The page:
Tree of Codes is a mélange of contemporary ballet, breathtaking visuals, and music from artists across the globe, all at the peak of their respective fields. Featuring choreography from the renowned Wayne McGregor, art from Olafur Eliasson and a purposely written score from none other than Jamie xx — it epitomises the creative potential of collaboration, all capped off with fourteen soloists and dancers from the world-class Paris Opera Ballet. As Festival Director Jonathan Holloway will tell you, it’s set to be an unmissable Melbourne Festival experience.
“Because of the emotional, visual, and aural elements, it’s not quite overwhelming but you do feel like you’ve been through this huge journey where you come out the other side,” he says. “It’s that perfect piece of live performance that really makes an audience into one — one mass of people that experience something together.”
This unifying experience is exactly why Tree of Codes is such an exciting edition to Melbourne Festival’s 2017 program. While it features multiple artists at the top of their game, the finished product is a seamless, fully realised vision.
“It’s collaboration without compromise,” says Holloway. You’ve got three people who are at the peak of their abilities and are not in any way dialing anything back for each other. And that doesn’t always work, but in this occasion it 100 percent does. All three of these elements are both solely and together incredibly rich.”
Of course, 2017 is a very different year than 2016. Great art holds a mirror to the times we live in, and this year’s Melbourne Festival will do the same. At only half way through the year, we’ve already seen the President of the United States try to impose travel sanctions onto the Muslim world — the very same President who ran a successful campaign abreast promises of building a wall between America and Mexico.
Europe and Britain are more divided than ever as nationalist ideals jostle to the forefront in a time where more and more people feel that multiculturalism has failed as a global project, and are projecting their anger in increasingly harmful ways.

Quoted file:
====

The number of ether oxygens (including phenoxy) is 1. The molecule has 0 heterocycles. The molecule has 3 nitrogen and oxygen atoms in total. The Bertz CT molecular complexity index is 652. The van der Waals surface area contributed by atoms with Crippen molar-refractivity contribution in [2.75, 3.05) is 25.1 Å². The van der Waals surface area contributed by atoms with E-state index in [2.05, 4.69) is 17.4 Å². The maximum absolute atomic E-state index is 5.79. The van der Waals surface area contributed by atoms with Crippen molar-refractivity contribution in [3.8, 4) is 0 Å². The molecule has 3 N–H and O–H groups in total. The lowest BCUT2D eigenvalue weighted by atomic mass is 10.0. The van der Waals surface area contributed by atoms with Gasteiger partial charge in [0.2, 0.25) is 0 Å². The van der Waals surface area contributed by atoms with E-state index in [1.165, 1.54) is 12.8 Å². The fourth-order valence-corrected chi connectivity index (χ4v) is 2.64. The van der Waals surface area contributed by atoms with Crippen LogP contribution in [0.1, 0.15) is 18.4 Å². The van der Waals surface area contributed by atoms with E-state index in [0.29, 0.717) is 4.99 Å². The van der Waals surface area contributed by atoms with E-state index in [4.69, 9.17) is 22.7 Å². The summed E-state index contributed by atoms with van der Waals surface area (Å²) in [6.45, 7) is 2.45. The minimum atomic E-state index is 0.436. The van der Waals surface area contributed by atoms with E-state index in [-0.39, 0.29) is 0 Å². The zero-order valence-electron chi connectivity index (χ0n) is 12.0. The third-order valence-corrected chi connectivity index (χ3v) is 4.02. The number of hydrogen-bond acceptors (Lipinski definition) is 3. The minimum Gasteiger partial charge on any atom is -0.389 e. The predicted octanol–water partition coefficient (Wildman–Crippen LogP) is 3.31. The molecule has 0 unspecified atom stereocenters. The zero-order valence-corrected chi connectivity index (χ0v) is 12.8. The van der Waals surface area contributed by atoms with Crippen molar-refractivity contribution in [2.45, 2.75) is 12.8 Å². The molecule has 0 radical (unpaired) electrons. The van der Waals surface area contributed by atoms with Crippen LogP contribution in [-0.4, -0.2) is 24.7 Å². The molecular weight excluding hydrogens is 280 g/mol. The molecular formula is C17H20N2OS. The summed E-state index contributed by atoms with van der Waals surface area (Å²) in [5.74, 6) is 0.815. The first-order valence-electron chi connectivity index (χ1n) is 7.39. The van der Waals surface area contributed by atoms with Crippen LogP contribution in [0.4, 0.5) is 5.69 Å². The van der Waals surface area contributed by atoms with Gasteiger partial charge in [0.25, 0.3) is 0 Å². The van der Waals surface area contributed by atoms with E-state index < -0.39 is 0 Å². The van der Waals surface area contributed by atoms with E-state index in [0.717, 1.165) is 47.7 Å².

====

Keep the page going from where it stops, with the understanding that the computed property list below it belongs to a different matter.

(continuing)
We’ve seen terror attacks — both close to home and in nations far from us — while a gaping disconnect continues to fester between the right and the left. In many ways, it feels as if we’re more fractured than ever. On a grander scale, that’s why a work such as Tree of Codes is so important right now.
“It reminds me of what we can do as a civilisation,” says Holloway of the performance. “Frankly, we can do some very terrible things. I watch this and it reminds me that this is a civilisation that took to the air and took to the seas. That’s built palaces and cathedrals. We are a civilisation that can do amazing things as well as terrible things. Rarely in a work of art do you say, ‘This is the point’. These people are the people — architects, artists, musicians, choreographers — who really can change society and really can create something that is miraculous.”
Tree of Codes features contributions from artists across both Europe and the UK, and is inspired by a book written by the American author Jonathan Safran Foer. Safran Foer in turn found inspiration for his book from the Polish writer Bruno Schulz. Ultimately, this is a stunning example of what we can do when we act together, arriving as a timely reminder that across all aspects of culture — from art, to politics, to the way we conduct ourselves in day to day life — that greatness can be achieved when we come together to form something more than the sum of our parts.
“The audience is an active participant,” says Holloway. “You feel tiny and massive at the same moment and you are physically connected to everything around you. It’s a totally unifying experience, as it is standing at a fantastic club when the best music is being played. As it is when you’re lost deep into a book at three o’clock in the morning because you just can’t leave this world. This piece of work actually does the same thing.
“I hope that there’s a few things in this year’s festival that can have that impact, because that is the role of a festival. It is to use absolute force to create change. They’re brief in duration, they’re intense — they should be all consuming.”